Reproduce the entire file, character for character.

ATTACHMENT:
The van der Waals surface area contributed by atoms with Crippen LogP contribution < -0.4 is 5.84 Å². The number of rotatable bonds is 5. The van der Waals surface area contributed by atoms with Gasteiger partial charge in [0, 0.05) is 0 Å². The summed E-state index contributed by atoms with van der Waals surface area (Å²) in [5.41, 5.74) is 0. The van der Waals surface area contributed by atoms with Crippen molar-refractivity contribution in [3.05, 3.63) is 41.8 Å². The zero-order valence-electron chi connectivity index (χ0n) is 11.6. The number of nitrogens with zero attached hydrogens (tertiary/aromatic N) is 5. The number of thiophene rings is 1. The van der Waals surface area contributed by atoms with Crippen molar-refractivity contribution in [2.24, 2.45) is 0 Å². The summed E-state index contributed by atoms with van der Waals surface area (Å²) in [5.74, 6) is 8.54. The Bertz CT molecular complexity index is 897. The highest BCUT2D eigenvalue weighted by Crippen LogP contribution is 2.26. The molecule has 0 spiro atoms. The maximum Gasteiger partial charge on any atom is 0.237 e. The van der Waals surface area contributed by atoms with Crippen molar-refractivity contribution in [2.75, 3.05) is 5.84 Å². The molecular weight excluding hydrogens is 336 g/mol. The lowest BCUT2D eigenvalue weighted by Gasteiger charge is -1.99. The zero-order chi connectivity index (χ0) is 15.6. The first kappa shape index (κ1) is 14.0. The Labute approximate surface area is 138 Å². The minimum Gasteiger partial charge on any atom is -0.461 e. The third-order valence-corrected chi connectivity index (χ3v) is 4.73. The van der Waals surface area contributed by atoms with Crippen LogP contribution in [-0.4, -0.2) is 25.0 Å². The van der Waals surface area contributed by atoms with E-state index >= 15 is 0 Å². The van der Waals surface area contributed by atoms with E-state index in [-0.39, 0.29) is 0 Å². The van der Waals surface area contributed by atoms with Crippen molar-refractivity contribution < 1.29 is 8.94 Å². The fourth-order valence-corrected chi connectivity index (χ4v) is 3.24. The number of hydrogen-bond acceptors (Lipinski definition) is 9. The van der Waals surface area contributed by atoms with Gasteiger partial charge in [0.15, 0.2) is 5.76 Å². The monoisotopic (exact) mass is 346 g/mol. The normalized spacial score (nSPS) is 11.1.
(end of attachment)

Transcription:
The van der Waals surface area contributed by atoms with Crippen LogP contribution < -0.4 is 5.84 Å². The number of rotatable bonds is 5. The van der Waals surface area contributed by atoms with Gasteiger partial charge in [0, 0.05) is 0 Å². The summed E-state index contributed by atoms with van der Waals surface area (Å²) in [5.41, 5.74) is 0. The van der Waals surface area contributed by atoms with Crippen molar-refractivity contribution in [3.05, 3.63) is 41.8 Å². The zero-order valence-electron chi connectivity index (χ0n) is 11.6. The number of nitrogens with zero attached hydrogens (tertiary/aromatic N) is 5. The number of thiophene rings is 1. The van der Waals surface area contributed by atoms with Crippen molar-refractivity contribution in [2.24, 2.45) is 0 Å². The summed E-state index contributed by atoms with van der Waals surface area (Å²) in [5.74, 6) is 8.54. The Bertz CT molecular complexity index is 897. The highest BCUT2D eigenvalue weighted by Crippen LogP contribution is 2.26. The molecule has 0 spiro atoms. The maximum Gasteiger partial charge on any atom is 0.237 e. The van der Waals surface area contributed by atoms with Crippen molar-refractivity contribution in [2.75, 3.05) is 5.84 Å². The molecular weight excluding hydrogens is 336 g/mol. The lowest BCUT2D eigenvalue weighted by Gasteiger charge is -1.99. The zero-order chi connectivity index (χ0) is 15.6. The first kappa shape index (κ1) is 14.0. The Labute approximate surface area is 138 Å². The minimum Gasteiger partial charge on any atom is -0.461 e. The third-order valence-corrected chi connectivity index (χ3v) is 4.73. The van der Waals surface area contributed by atoms with Crippen LogP contribution in [-0.4, -0.2) is 25.0 Å². The van der Waals surface area contributed by atoms with E-state index >= 15 is 0 Å². The van der Waals surface area contributed by atoms with E-state index in [-0.39, 0.29) is 0 Å². The van der Waals surface area contributed by atoms with Crippen molar-refractivity contribution < 1.29 is 8.94 Å². The fourth-order valence-corrected chi connectivity index (χ4v) is 3.24. The number of hydrogen-bond acceptors (Lipinski definition) is 9. The van der Waals surface area contributed by atoms with Gasteiger partial charge in [0.15, 0.2) is 5.76 Å². The monoisotopic (exact) mass is 346 g/mol. The normalized spacial score (nSPS) is 11.1.